I kissed my family goodbye and sent them around the corner to the British Museum armed with a scavenger hunt to keep them busy and slipped in to the London Review Bookshop. It was blissfully quiet. Attached was a cake shop (rather than coffee, a reminder I was in England) where all I heard was the occasional rattle of a spoon. I started the day at Westminster Abbey with hordes of people walking over the graves of unknown famous people; the din was headache inducing. Next stop was Top Shop with my daughter. After two hours of shopping with scads of people and booming music, I met my husband at the entrance and practically burst into tears. I felt the silence of the bookshop envelope me and start to restore my equilibrium.
Here’s the thing I discovered about English bookstores, they are as silent as libraries. The booksellers don’t chat you up. They’re friendly and ready to help when asked, but they won’t find you in the aisle and start a conversation. The patrons also don’t talk to each other, even the ones who know each other. One evening on ‘the telly’ we watched a comedy show and the skit was about making noise in a bookstore. The audience was laughing, but we didn’t get the joke. In the States, the primary purpose of an independent bookstore is to match the perfect book with every customer, most of which is accomplished via conversation. While I assume the British booksellers have the same goal, it doesn’t seem to be achieved through conversation.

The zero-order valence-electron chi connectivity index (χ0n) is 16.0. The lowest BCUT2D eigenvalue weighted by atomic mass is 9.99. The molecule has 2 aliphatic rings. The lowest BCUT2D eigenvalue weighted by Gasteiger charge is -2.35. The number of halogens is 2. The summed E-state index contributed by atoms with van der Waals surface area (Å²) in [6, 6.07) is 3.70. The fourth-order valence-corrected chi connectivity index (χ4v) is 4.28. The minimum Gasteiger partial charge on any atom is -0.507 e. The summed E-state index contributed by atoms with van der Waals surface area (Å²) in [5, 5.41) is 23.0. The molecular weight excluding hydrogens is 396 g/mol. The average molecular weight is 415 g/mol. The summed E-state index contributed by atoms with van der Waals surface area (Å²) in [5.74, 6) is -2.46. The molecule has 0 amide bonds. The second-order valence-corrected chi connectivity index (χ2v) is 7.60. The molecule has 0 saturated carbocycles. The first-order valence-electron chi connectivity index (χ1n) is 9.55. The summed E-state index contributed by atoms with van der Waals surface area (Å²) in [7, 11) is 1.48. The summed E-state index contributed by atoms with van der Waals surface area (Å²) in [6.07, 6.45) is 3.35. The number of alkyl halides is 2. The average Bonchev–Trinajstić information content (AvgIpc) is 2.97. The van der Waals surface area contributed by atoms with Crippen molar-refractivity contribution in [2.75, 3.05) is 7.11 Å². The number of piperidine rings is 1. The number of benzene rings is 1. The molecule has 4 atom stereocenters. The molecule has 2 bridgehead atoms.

As the name indicates, the bookstore is the retail outlet for the London Review of Books. Of course all of the books reviewed are available, along with additional books recommended by the (silent) bookseller, plus many more. I love this store. The literary fiction is fairly high brow. The most noticeable American presence was a large selection of books published by NYTRB. It was a little disconcerting to walk into the fiction section and find so many unfamiliar books. I asked the bookseller if there was a British novel that he felt flew under the American radar. He immediately walked over to Remainder by Tom McCarthy. Reading the synopsis on the back cover, about a man who lost his memory and uses a large settlement to recreate snatches of visions, intrigued me. I bought it but decided not to read it on the plane. It feels like a book that has an edge, maybe a bit of a creep factor, and I have enough flying issues.
The selection of non-fiction was outstanding. I keep hearing that non-fiction sells better than fiction. While not disputing that fact, the set up of many bookstores seems to emphasize fiction. Not so at London Review Bookshop. Here the numerous shelves of current affairs, history and political book shelves are upfront, the first one a visitor encounters. Upstairs, the space dedicated to plays, poetry, literary criticism, and essays far outstrips most stores I’ve visited. I recommend clicking over to the website to peruse the various topics. Even better, check out the Reading Guides on a variety of topics, one is even entitled Quiet, Please!
14 Bury Place
London, WC1A 2JL
Tel: 020 7269 9030